The Arnold A. Saltzman Institute of War and Peace Studies presents,
“Nuclear Commerce and U.S. Nonproliferation Policy:
Lessons from Controversial Nuclear Assistance by Allies”
with Jayita Sarkar, Ph.D.
Visiting Scholar, SIWPS
Postdoctoral Research Fellow, Harvard University
Moderated by Robert Jervis
Adlai E. Stevenson Professor of International Politics
Dr. Sarkar’s paper is available upon request by emailing Arastoo Taslim email@example.com
When and under what conditions is U.S. nonproliferation policy successful towards allies that supply controversial nuclear assistance to third party states? This paper, through focused comparison of four cases of nuclear assistance since the 1970s, investigates the challenges posed by allied suppliers and the nuclear industry to U.S. nonproliferation policy. It highlights the presence of a multi-layered policy harmonization process— between the supplier government and its nuclear industry, and between the United States and the allied government— in order to attain U.S. nonproliferation goals. The empirical evidence indicates that nonproliferation preferences of the political-bureaucratic elites in the supplier state constitute the key causal variable in determining policy outcomes with respect to continuing nuclear assistance. These preferences determine the policy outcome on nuclear supply especially following exogenous shocks that cause reassessment of proliferation risks and prior policies.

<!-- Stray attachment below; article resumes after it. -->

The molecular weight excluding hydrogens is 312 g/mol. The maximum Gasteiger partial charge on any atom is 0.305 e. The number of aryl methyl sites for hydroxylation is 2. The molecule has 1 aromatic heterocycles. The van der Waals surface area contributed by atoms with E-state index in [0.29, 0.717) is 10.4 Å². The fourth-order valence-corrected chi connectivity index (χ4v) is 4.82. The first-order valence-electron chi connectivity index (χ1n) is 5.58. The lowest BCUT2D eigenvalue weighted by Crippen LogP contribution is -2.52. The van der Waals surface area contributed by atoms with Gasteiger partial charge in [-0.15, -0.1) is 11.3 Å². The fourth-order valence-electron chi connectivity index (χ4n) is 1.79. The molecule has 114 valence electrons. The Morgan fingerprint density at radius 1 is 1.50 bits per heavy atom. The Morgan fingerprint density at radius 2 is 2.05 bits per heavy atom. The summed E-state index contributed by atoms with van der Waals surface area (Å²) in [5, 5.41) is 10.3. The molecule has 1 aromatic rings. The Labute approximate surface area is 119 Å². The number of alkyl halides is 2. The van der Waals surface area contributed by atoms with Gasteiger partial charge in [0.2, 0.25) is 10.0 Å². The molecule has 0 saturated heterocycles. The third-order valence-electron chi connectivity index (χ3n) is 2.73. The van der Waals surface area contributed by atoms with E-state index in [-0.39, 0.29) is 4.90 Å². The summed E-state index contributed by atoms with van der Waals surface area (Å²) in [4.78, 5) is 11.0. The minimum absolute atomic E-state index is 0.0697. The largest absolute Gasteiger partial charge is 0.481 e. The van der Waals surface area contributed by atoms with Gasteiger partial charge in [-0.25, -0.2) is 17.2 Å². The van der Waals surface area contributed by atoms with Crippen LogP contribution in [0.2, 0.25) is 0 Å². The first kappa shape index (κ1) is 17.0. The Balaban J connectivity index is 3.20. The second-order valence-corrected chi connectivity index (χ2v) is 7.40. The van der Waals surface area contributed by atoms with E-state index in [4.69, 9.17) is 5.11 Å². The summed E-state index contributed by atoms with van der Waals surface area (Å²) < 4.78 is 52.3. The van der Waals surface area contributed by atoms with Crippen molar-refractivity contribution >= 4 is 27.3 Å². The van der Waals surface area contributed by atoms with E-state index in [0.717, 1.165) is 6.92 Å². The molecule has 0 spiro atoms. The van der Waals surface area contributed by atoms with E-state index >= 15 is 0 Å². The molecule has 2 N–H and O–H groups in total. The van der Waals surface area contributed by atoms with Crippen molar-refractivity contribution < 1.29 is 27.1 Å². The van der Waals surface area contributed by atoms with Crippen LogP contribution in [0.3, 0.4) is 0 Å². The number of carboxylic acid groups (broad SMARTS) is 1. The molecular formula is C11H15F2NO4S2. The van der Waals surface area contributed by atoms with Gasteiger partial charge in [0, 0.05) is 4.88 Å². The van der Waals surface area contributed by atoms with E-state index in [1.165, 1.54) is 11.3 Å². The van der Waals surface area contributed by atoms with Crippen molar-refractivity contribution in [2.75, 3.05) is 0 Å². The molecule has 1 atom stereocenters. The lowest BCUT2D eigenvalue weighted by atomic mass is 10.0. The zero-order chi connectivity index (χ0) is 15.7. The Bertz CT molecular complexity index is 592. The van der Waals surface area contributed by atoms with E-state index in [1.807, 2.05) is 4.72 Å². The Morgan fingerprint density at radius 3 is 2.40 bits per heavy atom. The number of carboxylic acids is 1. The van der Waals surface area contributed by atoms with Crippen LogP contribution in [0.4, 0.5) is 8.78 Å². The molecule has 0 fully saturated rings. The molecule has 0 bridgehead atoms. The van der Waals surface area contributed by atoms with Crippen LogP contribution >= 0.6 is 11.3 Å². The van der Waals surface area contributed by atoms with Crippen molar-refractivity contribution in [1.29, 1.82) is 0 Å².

Jayita Sarkar is a Postdoctoral Research Fellow at Harvard Kennedy School’s Belfer Center for Science and International Affairs, and a visiting scholar at Columbia University’s Saltzman Institute of War and Peace Studies. She is completing a book manuscript on Franco-Indian nuclear relations and U.S. nonproliferation strategies, and concurrently, working on her second book project on nuclear commerce and U.S. nonproliferation policy towards allied and semi-allied states. The latter has been funded by the Stanton Foundation, Harvard Kennedy School, and the Swiss National Science Foundation. Dr. Sarkar was formerly a Stanton Nuclear Security Fellow at Harvard prior to which she worked for U.S., European and South Asian think-tanks on contemporary security issues through research positions held at the Henry L. Stimson Center, the Woodrow Wilson International Center for Scholars, the Norwegian Institute for Defense Studies, the United Nations Institute for Disarmament Research, and the Institute for Defense Studies and Analysis. Her single-authored peer-reviewed articles have been published in Cold War History, The International History Review, Critique Internationale, and Strategic Analysis. Dr. Sarkar holds a Ph.D. from the Graduate Institute Geneva in Switzerland. www.jayitasarkar.com